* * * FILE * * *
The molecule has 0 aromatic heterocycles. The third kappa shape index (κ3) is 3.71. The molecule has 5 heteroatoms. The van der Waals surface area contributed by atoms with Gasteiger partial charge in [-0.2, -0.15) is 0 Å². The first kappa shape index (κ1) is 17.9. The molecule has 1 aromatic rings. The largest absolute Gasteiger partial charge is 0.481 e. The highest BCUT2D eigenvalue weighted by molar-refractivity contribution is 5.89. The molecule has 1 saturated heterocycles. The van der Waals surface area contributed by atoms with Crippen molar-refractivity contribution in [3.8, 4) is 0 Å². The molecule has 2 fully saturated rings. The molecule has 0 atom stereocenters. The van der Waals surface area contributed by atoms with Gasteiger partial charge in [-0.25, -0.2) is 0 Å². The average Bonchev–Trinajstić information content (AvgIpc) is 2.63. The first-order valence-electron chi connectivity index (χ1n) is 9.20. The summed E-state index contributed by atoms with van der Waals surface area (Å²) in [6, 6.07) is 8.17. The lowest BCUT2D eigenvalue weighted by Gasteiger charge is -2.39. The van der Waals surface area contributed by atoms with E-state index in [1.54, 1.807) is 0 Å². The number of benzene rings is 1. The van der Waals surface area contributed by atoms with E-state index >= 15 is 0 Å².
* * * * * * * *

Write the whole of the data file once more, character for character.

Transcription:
The molecule has 0 aromatic heterocycles. The third kappa shape index (κ3) is 3.71. The molecule has 5 heteroatoms. The van der Waals surface area contributed by atoms with Gasteiger partial charge in [-0.2, -0.15) is 0 Å². The first kappa shape index (κ1) is 17.9. The molecule has 1 aromatic rings. The largest absolute Gasteiger partial charge is 0.481 e. The highest BCUT2D eigenvalue weighted by molar-refractivity contribution is 5.89. The molecule has 1 saturated heterocycles. The van der Waals surface area contributed by atoms with Crippen molar-refractivity contribution in [3.8, 4) is 0 Å². The molecule has 2 fully saturated rings. The molecule has 0 atom stereocenters. The van der Waals surface area contributed by atoms with Gasteiger partial charge in [-0.25, -0.2) is 0 Å². The average Bonchev–Trinajstić information content (AvgIpc) is 2.63. The first-order valence-electron chi connectivity index (χ1n) is 9.20. The summed E-state index contributed by atoms with van der Waals surface area (Å²) in [6, 6.07) is 8.17. The lowest BCUT2D eigenvalue weighted by Gasteiger charge is -2.39. The van der Waals surface area contributed by atoms with E-state index in [1.54, 1.807) is 0 Å². The number of benzene rings is 1. The van der Waals surface area contributed by atoms with E-state index >= 15 is 0 Å².